Chinese Calendar history

Chinese Calendar – Farmer’s Almanac

The official calendar used for public and business affairs today in China is the Gregorian calendar, but the civil calendar used by the Chinese is for marking traditional Chinese holidays, in astrology for choosing the most auspicious date. For example the best wedding date, career and business decisions as in opening of a building, signing contracts etc.
The Chinese calendar is often named as the “old” calendar or “nong li” (农历 the rural calendar), based on the Hsia-cheng (first formalized Chinese calendar) which follows the natural course of nature and convenient to an agrarian nation and later on referred to as the “Xia Calendar” (aka Hsia calendar).

The Xia calendar is a “Lunisolar calendar” and it takes into account the longest and shortest days, including the equinoxes where night and day are equal in length of time. A Lunisolar calendar indicates in many cultures both the moon phase, the changing sun positions and the 24 solar terms. Significant days are the Summer Solstice, Winter Solstice, and the Spring and Autumn equinoxes.

Chinese farmers initiated the 24 solar terms based on the practical needs of agriculture following the climate and natural growth of flora and fauna, and from there the practice spread to Korea, Taiwan, Vietnam and Japan. This is clearly shown in the written characters for most of them almost identical identifying the solar terms. The Solar terms are markers and some reflect the change of season and others indicate the change of climate, agricultural production, human life, food and so on, thus creating the birth of traditions as in festivals and customs celebration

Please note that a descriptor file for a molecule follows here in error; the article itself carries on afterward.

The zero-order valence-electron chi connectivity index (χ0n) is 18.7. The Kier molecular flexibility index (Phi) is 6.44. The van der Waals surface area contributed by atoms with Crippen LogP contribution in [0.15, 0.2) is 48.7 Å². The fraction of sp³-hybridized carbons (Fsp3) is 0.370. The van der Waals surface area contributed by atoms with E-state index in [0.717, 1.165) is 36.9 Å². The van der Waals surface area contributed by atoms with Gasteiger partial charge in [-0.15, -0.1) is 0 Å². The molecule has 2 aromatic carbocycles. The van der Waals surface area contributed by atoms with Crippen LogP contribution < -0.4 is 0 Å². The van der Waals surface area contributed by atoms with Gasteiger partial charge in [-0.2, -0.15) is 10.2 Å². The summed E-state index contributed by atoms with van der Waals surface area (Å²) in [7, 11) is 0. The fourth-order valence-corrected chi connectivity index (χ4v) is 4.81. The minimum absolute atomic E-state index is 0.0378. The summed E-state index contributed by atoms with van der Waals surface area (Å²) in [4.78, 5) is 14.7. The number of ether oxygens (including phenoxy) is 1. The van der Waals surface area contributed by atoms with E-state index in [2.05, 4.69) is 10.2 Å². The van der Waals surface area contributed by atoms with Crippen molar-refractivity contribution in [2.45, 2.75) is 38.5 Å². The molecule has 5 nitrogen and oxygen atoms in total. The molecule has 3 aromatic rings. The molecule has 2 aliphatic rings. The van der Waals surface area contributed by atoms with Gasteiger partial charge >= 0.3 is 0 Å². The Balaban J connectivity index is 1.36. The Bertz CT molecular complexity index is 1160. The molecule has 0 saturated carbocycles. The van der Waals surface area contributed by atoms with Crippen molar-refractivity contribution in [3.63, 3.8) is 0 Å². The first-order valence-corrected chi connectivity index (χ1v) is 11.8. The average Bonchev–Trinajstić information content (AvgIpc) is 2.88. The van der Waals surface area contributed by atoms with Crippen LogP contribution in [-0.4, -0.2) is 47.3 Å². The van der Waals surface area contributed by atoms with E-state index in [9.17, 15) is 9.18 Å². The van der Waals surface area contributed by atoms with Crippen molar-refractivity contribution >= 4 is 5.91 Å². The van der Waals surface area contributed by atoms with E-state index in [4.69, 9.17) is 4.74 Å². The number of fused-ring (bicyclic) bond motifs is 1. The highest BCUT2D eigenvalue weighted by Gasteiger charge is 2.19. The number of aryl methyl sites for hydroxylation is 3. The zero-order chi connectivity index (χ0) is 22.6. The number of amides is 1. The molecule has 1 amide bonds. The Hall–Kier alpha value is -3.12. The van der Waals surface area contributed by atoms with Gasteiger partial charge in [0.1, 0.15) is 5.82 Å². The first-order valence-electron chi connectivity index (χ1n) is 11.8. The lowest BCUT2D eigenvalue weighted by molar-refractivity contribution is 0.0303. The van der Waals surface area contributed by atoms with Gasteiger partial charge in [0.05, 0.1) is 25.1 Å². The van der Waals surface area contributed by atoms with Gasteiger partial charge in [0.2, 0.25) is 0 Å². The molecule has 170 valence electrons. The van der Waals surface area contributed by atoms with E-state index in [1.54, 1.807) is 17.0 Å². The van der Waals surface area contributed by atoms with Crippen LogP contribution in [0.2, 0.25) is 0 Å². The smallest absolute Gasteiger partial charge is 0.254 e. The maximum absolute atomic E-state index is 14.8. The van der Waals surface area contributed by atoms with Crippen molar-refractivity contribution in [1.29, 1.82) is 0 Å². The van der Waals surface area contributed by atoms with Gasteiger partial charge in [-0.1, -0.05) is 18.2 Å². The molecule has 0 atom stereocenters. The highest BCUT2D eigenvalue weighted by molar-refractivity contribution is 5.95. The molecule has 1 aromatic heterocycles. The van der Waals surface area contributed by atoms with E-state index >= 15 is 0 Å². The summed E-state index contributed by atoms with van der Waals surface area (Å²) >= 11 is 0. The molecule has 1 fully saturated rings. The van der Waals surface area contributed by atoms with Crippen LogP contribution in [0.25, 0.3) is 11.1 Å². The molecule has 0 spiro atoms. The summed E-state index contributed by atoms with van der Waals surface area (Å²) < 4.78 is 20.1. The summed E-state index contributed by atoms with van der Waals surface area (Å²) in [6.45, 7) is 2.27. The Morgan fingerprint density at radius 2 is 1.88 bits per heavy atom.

The 24 Solar Terms Source:

Beside the need to have a written agricultural calendar, the farmers also memorized each period by heart singing the song of Solar Terms.
The “Song of Solar Terms” (節氣歌; pinyin: jiéqìgē)

春雨驚春清穀天 chūn yǔ jīng chūn qīng gǔ tiān,
夏滿芒夏暑相連 xià mǎn máng xià shǔ xiāng lián,
秋處露秋寒霜降 qiū chù lù qiū hán shuāng jiàng,
冬雪雪冬小大寒 dōng xuě xuě dōng xiǎo dà hán.
每月兩節不變更 měi yuè liǎng jié bù biàn gēng,
最多相差一兩天 zùi duō xiāng chā yī liǎng tiān
上半年來六、廿一 shàng bàn nián lái liù, niàn yī
下半年是八、廿三 xià bàn nián shì bā, niàn sān

For many centuries the twenty-four hour solar terms have been precisely recorded and offer clear guidelines for successful agriculture activities all held in a book named 通胜 TongShu or TongShing (pinyin or cantonese pronounciation) or simply referred as Chinese Farmer’s almanac. The latest edited version was done during Qing dynasty, it’s central function is to calculate time together with information on the auspicious or inauspicious dates to carry daily or specific activities. Based on specific information it is often consulted as a divination guide by Feng Shui practioners and Destiny Diviners together with other fortune-telling practices.

Read more related stories and insight on festivals, events, tradition and customs in the following posts.